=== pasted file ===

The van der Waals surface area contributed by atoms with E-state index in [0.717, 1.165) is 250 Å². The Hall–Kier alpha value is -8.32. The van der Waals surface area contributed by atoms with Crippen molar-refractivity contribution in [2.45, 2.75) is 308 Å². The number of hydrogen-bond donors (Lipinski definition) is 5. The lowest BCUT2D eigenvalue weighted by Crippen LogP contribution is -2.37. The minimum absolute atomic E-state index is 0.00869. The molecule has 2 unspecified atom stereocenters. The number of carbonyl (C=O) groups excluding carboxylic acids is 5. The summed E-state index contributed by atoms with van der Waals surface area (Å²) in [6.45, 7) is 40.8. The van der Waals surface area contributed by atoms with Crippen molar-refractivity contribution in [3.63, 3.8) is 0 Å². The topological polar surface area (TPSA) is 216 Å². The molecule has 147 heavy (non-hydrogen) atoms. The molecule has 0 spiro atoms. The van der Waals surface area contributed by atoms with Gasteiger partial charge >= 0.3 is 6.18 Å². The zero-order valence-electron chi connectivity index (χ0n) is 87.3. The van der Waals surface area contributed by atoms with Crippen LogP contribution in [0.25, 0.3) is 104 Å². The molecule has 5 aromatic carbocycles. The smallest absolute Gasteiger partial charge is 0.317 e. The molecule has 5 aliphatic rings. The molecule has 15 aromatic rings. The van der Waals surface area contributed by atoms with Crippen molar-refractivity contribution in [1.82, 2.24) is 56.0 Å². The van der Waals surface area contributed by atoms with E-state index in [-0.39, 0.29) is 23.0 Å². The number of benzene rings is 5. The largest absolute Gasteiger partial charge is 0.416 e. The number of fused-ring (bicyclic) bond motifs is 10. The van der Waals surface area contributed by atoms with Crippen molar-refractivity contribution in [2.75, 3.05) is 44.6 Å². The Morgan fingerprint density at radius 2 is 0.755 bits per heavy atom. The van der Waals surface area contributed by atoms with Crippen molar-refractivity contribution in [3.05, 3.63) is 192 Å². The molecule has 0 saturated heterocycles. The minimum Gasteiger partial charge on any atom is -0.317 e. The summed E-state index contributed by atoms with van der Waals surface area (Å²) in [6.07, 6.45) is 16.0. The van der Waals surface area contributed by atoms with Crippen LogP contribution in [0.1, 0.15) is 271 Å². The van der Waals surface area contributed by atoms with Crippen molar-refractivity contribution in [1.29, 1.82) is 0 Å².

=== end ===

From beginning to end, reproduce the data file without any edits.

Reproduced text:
The van der Waals surface area contributed by atoms with E-state index in [0.717, 1.165) is 250 Å². The Hall–Kier alpha value is -8.32. The van der Waals surface area contributed by atoms with Crippen molar-refractivity contribution in [2.45, 2.75) is 308 Å². The number of hydrogen-bond donors (Lipinski definition) is 5. The lowest BCUT2D eigenvalue weighted by Crippen LogP contribution is -2.37. The minimum absolute atomic E-state index is 0.00869. The molecule has 2 unspecified atom stereocenters. The number of carbonyl (C=O) groups excluding carboxylic acids is 5. The summed E-state index contributed by atoms with van der Waals surface area (Å²) in [6.45, 7) is 40.8. The van der Waals surface area contributed by atoms with Crippen molar-refractivity contribution in [3.63, 3.8) is 0 Å². The topological polar surface area (TPSA) is 216 Å². The molecule has 147 heavy (non-hydrogen) atoms. The molecule has 0 spiro atoms. The van der Waals surface area contributed by atoms with Gasteiger partial charge >= 0.3 is 6.18 Å². The zero-order valence-electron chi connectivity index (χ0n) is 87.3. The van der Waals surface area contributed by atoms with Crippen LogP contribution in [0.25, 0.3) is 104 Å². The molecule has 5 aromatic carbocycles. The smallest absolute Gasteiger partial charge is 0.317 e. The molecule has 5 aliphatic rings. The molecule has 15 aromatic rings. The van der Waals surface area contributed by atoms with Crippen molar-refractivity contribution in [1.82, 2.24) is 56.0 Å². The van der Waals surface area contributed by atoms with E-state index in [-0.39, 0.29) is 23.0 Å². The number of benzene rings is 5. The largest absolute Gasteiger partial charge is 0.416 e. The number of fused-ring (bicyclic) bond motifs is 10. The van der Waals surface area contributed by atoms with Crippen molar-refractivity contribution in [2.75, 3.05) is 44.6 Å². The Morgan fingerprint density at radius 2 is 0.755 bits per heavy atom. The van der Waals surface area contributed by atoms with Crippen molar-refractivity contribution in [3.05, 3.63) is 192 Å². The molecule has 0 saturated heterocycles. The minimum Gasteiger partial charge on any atom is -0.317 e. The summed E-state index contributed by atoms with van der Waals surface area (Å²) in [6.07, 6.45) is 16.0. The van der Waals surface area contributed by atoms with Crippen LogP contribution in [0.1, 0.15) is 271 Å². The van der Waals surface area contributed by atoms with Crippen molar-refractivity contribution in [1.29, 1.82) is 0 Å².